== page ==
T!" SMBB BBSI a • hnngr in th' ' urrr-nts
' le;iillTig iT'to the baM drove the |.nat on
to the bar.
Th> men drowned f-ere < - ajit:i:n I'rank
ToTiij.kin 1 -. Willis Murphy and .lovej.h
Rjead The thrpr rr-^.-ijrfl men fl'ro '. -
I «h diffl"!lt\ by T»r. Margaret
'. M»tir, but are jstill in a critical condi
FORTY BURIED IN MINE
Trapped by Explosion in Ala
tvnningham. Ala. April 2<» Ahout
r-.ii\ BJMI ;< r «- «m<>miU<| in tlie Mil lea
BJtaa 8f the Hirni'Tiglinm < '..ai and Iron
<, • ;i.-in> as " |O result r,f ;1 n esntastoa
1. i ghi. Their fate i« T ,,>t known.
Thr esptesion brm ef *u«h for«-e that
the flames shot to :i cr«;it height from
the mouth of th*- sli^ft The cageti in
: the mouth of the si:.. 1 ' w.-r« p.. Itadly
' s; • ing by the explosion that they «-an
t,..' he U»ed. The sl)Ji!t Is riot on fire
;,t ■] r.it is pßSßnafl bats DBS mine. Th"
j««u»e «if the issaslsa hx* not been de
WIFE LOVES HIM TOO MUCH
So Baltimore Man Will Ask
Divorce, He Says.
Uißli— n At.ni a Basta* OTaet «n
| mijunr 1 l*»-*lay that iv- w*« going in file a
|«s«as blm laead Mm ■•■ asdi ;■ «i-^r— i»at
w*> unbearat-1* Hr to!d of her
, j,,., i,:,. 1 bone, sb one •••
,«>ciiin»r inni hi a exipneeri rer ■er
(•-*l hour* ci.d k)«in<ilt P ••" «be out»i»d^ l«-s
r— ■ t.'-r. not IS BO |88l PBt
I loet ■ <tiup> of e«"1 Joh« because mite
jhuiyj .-in. i.'l the pjace •• - . . that I
Icoasfr # • *"'''• "f" 1 *■'■■" >va a nill!tanr * lo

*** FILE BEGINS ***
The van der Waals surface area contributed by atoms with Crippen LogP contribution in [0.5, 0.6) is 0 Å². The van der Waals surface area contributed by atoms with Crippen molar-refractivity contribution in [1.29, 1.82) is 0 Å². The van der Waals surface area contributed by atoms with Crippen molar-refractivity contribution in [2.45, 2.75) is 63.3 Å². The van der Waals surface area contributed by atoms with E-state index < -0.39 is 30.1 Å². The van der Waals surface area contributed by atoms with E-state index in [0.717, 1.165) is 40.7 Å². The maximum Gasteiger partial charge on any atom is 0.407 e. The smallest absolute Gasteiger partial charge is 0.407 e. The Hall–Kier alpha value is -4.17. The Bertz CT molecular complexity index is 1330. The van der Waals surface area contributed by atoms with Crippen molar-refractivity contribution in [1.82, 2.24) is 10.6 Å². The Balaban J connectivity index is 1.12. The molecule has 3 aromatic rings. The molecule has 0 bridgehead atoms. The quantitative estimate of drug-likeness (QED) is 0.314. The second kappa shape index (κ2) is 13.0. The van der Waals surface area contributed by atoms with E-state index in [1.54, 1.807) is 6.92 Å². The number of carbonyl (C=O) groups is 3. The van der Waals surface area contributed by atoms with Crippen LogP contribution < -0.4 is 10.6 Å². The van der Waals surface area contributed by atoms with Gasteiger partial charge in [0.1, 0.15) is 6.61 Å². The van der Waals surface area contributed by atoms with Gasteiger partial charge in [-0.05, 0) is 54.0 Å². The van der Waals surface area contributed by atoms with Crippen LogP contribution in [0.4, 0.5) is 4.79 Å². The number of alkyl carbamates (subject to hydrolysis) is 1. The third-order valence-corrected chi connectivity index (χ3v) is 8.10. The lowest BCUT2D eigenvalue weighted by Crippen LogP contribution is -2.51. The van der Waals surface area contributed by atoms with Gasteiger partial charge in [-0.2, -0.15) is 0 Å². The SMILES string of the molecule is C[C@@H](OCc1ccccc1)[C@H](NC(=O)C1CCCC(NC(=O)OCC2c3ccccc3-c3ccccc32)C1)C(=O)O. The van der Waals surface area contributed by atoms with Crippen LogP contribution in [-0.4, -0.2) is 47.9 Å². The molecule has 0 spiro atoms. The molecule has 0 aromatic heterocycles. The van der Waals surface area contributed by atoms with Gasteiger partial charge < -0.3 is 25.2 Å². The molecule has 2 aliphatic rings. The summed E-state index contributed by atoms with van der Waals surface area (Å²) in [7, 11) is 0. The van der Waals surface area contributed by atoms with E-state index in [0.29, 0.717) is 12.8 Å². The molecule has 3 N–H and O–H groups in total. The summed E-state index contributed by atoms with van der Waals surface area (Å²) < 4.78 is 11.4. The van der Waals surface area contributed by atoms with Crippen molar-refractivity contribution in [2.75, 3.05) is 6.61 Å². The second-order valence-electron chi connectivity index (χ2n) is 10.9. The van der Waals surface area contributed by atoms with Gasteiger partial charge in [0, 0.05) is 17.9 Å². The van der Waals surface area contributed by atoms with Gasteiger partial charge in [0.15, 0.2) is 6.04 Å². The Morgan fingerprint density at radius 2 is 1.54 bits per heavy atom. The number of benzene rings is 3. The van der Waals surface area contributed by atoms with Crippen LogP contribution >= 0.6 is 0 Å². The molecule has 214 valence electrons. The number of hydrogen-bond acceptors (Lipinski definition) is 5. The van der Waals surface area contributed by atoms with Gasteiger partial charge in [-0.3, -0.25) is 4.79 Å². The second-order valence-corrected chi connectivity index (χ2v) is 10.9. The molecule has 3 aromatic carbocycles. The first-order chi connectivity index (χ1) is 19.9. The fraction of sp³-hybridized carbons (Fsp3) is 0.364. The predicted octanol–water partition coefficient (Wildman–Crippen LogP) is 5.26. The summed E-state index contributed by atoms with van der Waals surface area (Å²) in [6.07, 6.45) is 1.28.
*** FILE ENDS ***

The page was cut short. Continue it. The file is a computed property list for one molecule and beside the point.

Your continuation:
:mv -n!;»loyers.- J.e said. "."Jh. wuuld call
up on tli- 'Plx.ne and taife f<-r twenty mtn-
Jt '^, ur.tll central cut her off
•She would keep the alarm - 1. ck tiurlnr
t -xheii I .e-W-l sleep, tr, keep m-
r ,j;, h.. •!>• c,.iiM t;.!k «'■ ", •. It ■ all
r*an Mt «»"' ! cant >■»''■ " ■"' loafer."
Roosevelt Severely Criticised in
Statement Issued in
THE TWO ADMINISTRATIONS
Says Roosevelt Left Country in
Depths of Adversity." and
Taft Has Restored
Washington. April 20.--Wiliam Ran
dolph Hearst, former aspirant for the
I>emocratir nomination for the Presi
dency, issued n remarkable statement
over his own signature to-night, in
which he unqualifiedly indorses Mr. Taft.
He also criticises in severe terms the ad
ministration of President Roosevelt, and
in so many words warn' the nation
against a renewal of the political domi
nation of the former President.
Mr. Hearst called at the White Hou«<?
this afternoon. He spent a half-hour
with the President In the executive of
fices, un leaving the White House Mr.
Hearst said he had called merely to pay
his raspSCtS to Mr. Taft. whom he ad
mire.; Later he Issued his Indorsement
"No < n»' can talk with the President
without appreciating and respecting hi*
earnestness and sincerity." Mr. Hearst
na.\F. "Personally. I believe, also in his
efficiency. He ha« been one year In of
fice, and he has certainly accomplished
more in that one year than Roosevelt
•iid in hiF first year.
Taffs One Year ßoosevelt's Seven.
It is hardly fair Is compare Taffs